Where does an Irishman go after reading The Call of the Wild? To the Arctic Circle, of course.
In 2003, Keenan (An Evil Cradling, 1993) traveled to Alaska armed with a Jack London epigraph (“There is an ecstasy that marks the summit of life, and beyond which life cannot rise”) and a head full of dreams. He planned to make a five-month journey with his wife and two sons; in Fairbanks, the family picked up an RV, which the author grandly named the Pequod, while his young son prosaically dubbed it “the car-house.” Keenan learned to manage a dog team—“Every time I took a spill my team barked and yelped as if they were a team of hyenas and my comic performance was to their liking”—and during a practice sleigh run was beguiled by the colors of an aurora borealis. But when the Pequod headed south toward the far reaches of Denali National Park, the land and its inhabitants got stranger. White proprietors refused to sell gas to the Keenans, and evangelical injunctions were plastered everywhere. After reaching Valdez, the author was warned about various religious and right-wing cults populating the area. Returning to Fairbanks, Keenan subsequently traveled the Alaskan Highway with a long-distance trucker and flew to attend a traditional Gwich’in gathering in Arctic Village, where he inadvertently set up camp in a graveyard. He eventually decided to abandon his pursuit of London’s Yukon footsteps, and the family lingered in Sitka, where “the summer was ending with glorious haste, and under the green canopy of the evergreen forest autumn colors were setting the hillsides ablaze.”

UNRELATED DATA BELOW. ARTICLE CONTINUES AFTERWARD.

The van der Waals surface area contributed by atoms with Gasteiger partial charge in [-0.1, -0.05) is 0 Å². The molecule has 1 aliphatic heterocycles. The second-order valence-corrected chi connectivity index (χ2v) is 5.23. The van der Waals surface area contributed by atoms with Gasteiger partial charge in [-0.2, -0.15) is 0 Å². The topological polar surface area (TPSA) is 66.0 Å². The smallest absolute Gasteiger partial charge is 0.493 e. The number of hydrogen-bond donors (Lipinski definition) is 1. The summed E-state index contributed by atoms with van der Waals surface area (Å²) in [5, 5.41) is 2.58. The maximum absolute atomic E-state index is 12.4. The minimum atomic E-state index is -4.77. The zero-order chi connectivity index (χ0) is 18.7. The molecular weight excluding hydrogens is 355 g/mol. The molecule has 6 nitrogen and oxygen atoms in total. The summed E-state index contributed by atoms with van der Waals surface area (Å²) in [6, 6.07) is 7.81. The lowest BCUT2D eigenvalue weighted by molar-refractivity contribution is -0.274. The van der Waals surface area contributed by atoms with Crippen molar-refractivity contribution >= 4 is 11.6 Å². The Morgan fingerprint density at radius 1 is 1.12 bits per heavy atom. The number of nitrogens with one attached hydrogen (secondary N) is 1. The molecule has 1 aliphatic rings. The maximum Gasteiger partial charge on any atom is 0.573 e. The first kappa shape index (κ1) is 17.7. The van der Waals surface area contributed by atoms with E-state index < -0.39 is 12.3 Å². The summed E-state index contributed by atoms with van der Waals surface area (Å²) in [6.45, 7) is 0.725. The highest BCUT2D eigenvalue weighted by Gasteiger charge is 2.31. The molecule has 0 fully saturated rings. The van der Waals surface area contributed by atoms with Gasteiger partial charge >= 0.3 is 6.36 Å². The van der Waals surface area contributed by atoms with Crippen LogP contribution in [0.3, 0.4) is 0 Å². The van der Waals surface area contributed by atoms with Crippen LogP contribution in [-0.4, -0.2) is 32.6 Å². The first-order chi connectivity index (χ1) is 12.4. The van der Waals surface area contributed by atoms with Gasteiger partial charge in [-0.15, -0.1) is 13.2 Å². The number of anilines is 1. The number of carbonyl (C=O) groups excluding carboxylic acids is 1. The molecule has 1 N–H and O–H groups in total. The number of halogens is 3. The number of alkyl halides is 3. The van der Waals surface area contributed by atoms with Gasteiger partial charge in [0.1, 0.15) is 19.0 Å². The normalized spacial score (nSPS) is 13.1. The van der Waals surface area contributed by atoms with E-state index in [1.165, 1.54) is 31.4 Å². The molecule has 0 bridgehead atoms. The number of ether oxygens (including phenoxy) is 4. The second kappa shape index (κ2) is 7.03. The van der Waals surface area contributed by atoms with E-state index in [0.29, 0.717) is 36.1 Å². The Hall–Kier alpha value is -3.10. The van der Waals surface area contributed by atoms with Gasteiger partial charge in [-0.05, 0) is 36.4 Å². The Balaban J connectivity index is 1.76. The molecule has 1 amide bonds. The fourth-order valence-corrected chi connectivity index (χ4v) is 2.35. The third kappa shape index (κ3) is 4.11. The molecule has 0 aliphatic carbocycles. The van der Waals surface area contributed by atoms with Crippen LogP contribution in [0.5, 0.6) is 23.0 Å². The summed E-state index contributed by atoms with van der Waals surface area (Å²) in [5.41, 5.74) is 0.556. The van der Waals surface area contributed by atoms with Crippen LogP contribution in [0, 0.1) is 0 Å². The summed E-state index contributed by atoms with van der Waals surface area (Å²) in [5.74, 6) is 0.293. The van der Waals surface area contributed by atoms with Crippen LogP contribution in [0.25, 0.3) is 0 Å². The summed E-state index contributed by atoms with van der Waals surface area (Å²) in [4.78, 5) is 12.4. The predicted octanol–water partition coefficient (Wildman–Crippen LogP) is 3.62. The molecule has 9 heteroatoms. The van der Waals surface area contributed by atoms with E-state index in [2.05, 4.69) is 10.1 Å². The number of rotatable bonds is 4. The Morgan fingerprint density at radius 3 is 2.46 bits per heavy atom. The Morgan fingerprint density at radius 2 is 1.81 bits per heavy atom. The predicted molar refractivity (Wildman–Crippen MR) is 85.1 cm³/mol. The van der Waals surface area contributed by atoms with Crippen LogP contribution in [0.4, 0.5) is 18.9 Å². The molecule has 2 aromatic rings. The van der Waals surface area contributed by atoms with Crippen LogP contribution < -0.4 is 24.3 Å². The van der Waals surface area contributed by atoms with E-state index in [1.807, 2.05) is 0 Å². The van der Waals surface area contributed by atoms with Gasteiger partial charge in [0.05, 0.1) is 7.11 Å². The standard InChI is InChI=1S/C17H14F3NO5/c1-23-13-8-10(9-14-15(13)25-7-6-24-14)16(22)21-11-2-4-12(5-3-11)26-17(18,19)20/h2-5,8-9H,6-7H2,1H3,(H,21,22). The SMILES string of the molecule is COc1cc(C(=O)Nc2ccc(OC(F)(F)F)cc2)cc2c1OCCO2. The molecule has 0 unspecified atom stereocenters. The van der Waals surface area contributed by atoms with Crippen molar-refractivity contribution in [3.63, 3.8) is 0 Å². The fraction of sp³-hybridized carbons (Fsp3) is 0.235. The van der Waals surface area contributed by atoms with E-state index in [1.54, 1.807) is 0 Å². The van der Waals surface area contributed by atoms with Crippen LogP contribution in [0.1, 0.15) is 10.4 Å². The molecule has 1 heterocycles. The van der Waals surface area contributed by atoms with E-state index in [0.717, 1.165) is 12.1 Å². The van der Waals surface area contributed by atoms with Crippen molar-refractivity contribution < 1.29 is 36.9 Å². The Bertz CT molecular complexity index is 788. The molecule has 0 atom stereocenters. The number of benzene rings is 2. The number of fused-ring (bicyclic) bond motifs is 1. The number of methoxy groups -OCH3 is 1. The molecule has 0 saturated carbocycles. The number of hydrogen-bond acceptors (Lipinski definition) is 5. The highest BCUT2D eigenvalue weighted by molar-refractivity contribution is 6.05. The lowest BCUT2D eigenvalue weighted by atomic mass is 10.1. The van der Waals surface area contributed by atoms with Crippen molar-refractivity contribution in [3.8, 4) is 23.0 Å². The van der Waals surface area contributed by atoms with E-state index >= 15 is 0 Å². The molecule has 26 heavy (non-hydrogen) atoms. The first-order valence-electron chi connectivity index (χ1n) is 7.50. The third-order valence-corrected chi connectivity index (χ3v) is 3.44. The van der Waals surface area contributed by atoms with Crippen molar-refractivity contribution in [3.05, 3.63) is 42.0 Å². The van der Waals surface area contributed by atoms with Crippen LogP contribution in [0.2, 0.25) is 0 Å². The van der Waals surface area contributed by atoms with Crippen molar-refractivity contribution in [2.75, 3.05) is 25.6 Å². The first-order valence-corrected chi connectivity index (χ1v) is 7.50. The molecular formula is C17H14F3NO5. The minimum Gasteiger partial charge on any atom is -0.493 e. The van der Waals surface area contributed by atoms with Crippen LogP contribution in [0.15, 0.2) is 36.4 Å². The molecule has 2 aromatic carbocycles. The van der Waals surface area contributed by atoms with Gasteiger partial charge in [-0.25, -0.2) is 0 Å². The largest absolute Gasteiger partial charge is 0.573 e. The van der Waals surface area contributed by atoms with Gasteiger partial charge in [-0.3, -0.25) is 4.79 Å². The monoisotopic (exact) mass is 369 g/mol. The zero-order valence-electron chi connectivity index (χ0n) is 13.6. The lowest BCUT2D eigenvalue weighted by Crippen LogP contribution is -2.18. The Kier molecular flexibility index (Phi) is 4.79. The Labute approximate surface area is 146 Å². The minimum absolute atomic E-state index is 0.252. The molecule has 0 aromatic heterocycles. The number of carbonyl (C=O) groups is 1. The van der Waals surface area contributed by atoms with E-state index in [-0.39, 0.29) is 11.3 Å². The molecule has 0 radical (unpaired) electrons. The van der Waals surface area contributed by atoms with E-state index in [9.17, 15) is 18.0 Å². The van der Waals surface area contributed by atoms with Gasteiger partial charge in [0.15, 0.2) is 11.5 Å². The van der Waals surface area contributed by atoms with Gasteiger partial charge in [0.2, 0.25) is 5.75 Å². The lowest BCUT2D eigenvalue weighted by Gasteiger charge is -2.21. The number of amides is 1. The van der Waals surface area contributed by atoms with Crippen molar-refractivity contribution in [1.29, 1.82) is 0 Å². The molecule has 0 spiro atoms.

Keenan’s self-deprecating humor and eagerness to learn set this apart from many travelogues.